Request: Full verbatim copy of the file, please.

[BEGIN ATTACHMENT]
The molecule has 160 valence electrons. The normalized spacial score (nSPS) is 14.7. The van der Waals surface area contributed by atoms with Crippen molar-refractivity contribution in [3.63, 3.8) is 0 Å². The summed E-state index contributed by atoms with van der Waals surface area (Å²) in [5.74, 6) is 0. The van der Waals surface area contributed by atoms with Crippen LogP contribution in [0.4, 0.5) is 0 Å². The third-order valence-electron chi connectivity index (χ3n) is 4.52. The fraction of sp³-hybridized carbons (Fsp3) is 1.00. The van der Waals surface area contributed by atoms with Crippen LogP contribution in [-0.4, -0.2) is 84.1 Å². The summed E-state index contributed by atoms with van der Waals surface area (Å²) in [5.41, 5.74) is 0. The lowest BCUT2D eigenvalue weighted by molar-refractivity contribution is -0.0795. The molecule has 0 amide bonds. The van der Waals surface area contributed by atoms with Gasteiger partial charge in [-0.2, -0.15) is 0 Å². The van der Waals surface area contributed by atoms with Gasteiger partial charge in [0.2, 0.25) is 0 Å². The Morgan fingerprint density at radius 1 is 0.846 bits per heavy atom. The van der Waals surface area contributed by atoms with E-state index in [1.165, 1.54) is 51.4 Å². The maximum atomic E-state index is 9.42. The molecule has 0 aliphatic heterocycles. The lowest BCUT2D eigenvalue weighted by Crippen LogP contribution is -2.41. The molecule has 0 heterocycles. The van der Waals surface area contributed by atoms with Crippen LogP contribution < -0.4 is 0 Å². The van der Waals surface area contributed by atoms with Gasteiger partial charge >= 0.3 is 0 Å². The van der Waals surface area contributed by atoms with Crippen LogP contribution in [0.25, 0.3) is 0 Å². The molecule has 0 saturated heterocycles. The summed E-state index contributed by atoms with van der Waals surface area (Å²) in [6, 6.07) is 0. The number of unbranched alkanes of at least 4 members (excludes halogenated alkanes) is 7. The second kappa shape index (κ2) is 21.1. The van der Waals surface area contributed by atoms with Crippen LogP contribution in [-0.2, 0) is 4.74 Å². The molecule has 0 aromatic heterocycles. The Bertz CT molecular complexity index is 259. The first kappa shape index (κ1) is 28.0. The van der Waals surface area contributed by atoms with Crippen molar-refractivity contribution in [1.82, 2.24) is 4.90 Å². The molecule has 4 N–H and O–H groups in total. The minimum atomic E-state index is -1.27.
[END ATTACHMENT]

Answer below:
The molecule has 160 valence electrons. The normalized spacial score (nSPS) is 14.7. The van der Waals surface area contributed by atoms with Crippen molar-refractivity contribution in [3.63, 3.8) is 0 Å². The summed E-state index contributed by atoms with van der Waals surface area (Å²) in [5.74, 6) is 0. The van der Waals surface area contributed by atoms with Crippen LogP contribution in [0.4, 0.5) is 0 Å². The third-order valence-electron chi connectivity index (χ3n) is 4.52. The fraction of sp³-hybridized carbons (Fsp3) is 1.00. The van der Waals surface area contributed by atoms with Crippen LogP contribution in [-0.4, -0.2) is 84.1 Å². The summed E-state index contributed by atoms with van der Waals surface area (Å²) in [5.41, 5.74) is 0. The lowest BCUT2D eigenvalue weighted by molar-refractivity contribution is -0.0795. The molecule has 0 amide bonds. The van der Waals surface area contributed by atoms with Gasteiger partial charge in [-0.2, -0.15) is 0 Å². The van der Waals surface area contributed by atoms with Gasteiger partial charge in [0.2, 0.25) is 0 Å². The Morgan fingerprint density at radius 1 is 0.846 bits per heavy atom. The van der Waals surface area contributed by atoms with E-state index in [1.165, 1.54) is 51.4 Å². The maximum atomic E-state index is 9.42. The molecule has 0 aliphatic heterocycles. The lowest BCUT2D eigenvalue weighted by Crippen LogP contribution is -2.41. The molecule has 0 heterocycles. The van der Waals surface area contributed by atoms with Crippen LogP contribution < -0.4 is 0 Å². The van der Waals surface area contributed by atoms with Gasteiger partial charge >= 0.3 is 0 Å². The van der Waals surface area contributed by atoms with Crippen LogP contribution in [0.25, 0.3) is 0 Å². The molecule has 0 saturated heterocycles. The summed E-state index contributed by atoms with van der Waals surface area (Å²) in [6, 6.07) is 0. The number of unbranched alkanes of at least 4 members (excludes halogenated alkanes) is 7. The second kappa shape index (κ2) is 21.1. The van der Waals surface area contributed by atoms with Crippen LogP contribution in [-0.2, 0) is 4.74 Å². The molecule has 0 aromatic heterocycles. The Bertz CT molecular complexity index is 259. The first kappa shape index (κ1) is 28.0. The van der Waals surface area contributed by atoms with Crippen molar-refractivity contribution in [1.82, 2.24) is 4.90 Å². The molecule has 4 N–H and O–H groups in total. The minimum atomic E-state index is -1.27.